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“We are in the club, dancing, with no intention to stop”: The Secret World Of Japanese Footwork

A world away from Chicago, this culture is thriving in remarkably unique ways.

While researching the British footwork scene, or rather the lack thereof as it transpired, I spoke to Mike Paradinas. Highly regarded electronic artist, Paradinas is also boss of Planet Mu, the pioneering Brit label that put out 2010's Bangs & Works Vol. 1 - the compilation that not only introduced footwork to British ears, but to a worldwide audience. Mike told me that not only had footwork music taken off in Japan, but that a burgeoning scene had developed around footwork culture, complete with fierce and competitive dancing. Why was it that the music of footwork had rooted in the UK, but not the overall culture?

"Well for starters, over here we need to be fucked on drugs to dance, which obviously isn't exactly conducive to developing a scene around such an athletic dance form," says Paradinas. "But above and beyond that, historically the UK scene has always felt a bit guilty about appropriating or importing whole cultures, preferring to either invent our own scenes or take parts of the host culture and put our own spin on them. In Japan, however, they do things differently."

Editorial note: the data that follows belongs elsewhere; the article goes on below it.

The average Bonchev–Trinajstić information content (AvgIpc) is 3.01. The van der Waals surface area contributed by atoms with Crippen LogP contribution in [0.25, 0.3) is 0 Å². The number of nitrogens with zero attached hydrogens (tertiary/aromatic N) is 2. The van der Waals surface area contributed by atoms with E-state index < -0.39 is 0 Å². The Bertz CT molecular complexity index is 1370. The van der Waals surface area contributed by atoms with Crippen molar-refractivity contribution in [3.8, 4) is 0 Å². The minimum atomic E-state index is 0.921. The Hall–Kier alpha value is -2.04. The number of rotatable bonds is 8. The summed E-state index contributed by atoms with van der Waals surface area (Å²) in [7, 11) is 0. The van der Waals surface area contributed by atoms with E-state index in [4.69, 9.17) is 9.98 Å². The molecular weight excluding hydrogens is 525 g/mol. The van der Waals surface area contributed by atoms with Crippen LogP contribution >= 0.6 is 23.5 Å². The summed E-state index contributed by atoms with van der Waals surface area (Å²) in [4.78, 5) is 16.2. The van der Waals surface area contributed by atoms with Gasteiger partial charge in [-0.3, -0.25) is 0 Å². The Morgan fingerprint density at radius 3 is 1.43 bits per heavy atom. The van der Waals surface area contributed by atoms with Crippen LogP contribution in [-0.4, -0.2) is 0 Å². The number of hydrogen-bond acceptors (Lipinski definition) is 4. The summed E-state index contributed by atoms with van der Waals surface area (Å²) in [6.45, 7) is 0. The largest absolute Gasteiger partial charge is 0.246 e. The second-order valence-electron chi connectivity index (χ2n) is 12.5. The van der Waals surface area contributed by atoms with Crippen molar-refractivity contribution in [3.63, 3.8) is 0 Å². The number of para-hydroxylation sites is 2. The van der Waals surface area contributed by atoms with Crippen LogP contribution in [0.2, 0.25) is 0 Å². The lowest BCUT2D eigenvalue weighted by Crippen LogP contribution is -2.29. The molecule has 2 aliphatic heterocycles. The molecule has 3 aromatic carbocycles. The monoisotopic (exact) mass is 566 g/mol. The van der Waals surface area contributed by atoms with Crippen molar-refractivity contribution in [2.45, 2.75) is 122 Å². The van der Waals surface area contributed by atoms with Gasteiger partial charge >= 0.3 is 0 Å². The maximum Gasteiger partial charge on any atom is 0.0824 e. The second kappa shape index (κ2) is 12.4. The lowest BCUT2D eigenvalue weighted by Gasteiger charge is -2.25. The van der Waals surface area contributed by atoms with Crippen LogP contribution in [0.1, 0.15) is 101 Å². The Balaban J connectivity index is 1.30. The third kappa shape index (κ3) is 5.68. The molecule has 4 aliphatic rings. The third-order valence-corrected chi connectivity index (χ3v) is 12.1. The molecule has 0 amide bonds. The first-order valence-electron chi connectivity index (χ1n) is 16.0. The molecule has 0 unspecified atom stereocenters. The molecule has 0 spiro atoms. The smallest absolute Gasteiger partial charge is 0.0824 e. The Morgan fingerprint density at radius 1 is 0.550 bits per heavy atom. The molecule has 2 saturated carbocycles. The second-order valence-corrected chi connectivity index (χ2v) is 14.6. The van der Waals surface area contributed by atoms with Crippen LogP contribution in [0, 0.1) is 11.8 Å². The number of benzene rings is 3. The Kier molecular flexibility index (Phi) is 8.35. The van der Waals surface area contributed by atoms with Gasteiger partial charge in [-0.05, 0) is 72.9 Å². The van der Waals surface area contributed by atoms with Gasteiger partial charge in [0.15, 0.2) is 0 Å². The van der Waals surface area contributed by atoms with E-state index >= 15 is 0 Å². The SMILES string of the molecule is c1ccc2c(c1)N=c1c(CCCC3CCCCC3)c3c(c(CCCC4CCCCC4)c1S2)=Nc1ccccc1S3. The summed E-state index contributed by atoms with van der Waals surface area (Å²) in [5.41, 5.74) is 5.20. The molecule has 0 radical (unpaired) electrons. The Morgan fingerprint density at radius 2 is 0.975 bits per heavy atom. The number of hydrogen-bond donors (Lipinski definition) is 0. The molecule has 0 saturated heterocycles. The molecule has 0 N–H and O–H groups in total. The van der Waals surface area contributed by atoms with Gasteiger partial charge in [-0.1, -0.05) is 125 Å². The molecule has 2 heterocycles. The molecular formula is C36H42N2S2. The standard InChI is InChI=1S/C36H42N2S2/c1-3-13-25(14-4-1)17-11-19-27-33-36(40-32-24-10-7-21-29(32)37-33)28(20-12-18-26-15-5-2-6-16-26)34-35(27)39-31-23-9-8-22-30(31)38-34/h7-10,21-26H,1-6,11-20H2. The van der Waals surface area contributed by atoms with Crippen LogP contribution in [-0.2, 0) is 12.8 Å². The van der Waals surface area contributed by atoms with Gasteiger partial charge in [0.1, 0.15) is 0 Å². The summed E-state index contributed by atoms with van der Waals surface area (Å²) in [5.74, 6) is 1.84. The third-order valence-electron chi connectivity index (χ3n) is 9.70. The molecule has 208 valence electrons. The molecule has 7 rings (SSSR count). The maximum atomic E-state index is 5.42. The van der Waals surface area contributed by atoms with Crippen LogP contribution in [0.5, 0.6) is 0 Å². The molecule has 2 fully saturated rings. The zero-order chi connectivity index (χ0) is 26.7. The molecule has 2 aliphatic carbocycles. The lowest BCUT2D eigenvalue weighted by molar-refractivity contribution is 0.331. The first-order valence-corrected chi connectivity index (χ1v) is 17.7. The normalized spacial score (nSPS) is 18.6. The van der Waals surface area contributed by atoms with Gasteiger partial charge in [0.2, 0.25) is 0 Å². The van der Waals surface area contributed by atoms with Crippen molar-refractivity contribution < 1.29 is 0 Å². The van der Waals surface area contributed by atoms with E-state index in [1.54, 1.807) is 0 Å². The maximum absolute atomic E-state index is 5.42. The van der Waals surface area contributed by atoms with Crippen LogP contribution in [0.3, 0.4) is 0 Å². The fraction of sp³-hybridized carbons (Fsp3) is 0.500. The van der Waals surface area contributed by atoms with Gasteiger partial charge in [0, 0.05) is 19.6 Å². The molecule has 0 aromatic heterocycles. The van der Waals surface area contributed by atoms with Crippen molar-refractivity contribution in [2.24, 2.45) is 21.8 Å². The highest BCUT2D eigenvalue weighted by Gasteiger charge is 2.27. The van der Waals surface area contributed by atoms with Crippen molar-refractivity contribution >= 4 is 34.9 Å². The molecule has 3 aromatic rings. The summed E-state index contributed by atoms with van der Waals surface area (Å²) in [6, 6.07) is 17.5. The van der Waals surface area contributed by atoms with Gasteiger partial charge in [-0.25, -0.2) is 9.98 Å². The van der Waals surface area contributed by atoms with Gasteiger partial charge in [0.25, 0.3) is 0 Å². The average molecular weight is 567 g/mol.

"Generally speaking," he explains "Japanese culture places a lot of stock in appropriating modes of western pop culture in their entirety. Verisimilitude is paramount. So, in the case of footwork, rather than stop at merely adopting the music; the Japanese have developed a whole scene beyond the music - i.e. with actual dancing, including the battles."

English teacher by day, footwork figurehead by night, Kent Alexander runs Battle Train Tokyo, the Japanese scene's only 'battle' event (the battle being footwork's version of the dance contest). "Around 25 contestants pay 2000 yen to enter," says Alexander. "It's the equivalent of about $20 dollars - to compete for the prize of $500 (50,000 yen). It's straight out battle, man. I'm-gonna-knock-you-out hardcore. It's intense."

The Japanese scene spans three cities - Hiroshima, Osaka and primarily Tokyo. However, Alexander assures me it's an incredibly tight knit community. "Everyone knows everyone, man. We're all connected. All the DJs travel between cities". Though generally middle class, the scene draws elements from a variety of professions: from engineers and salesmen to writers and programmers. Unlike the Chicago scene, drugs are not a factor. "It's super clean," Alexander assures us. The scene is yet to see its first female DJ, but female dancers are increasingly commonplace. As for the scene's dance superstars, there are two undisputed kings: two-time BTT winner Tukuya, and Weezy, renowned for the sheer speed of his footwork.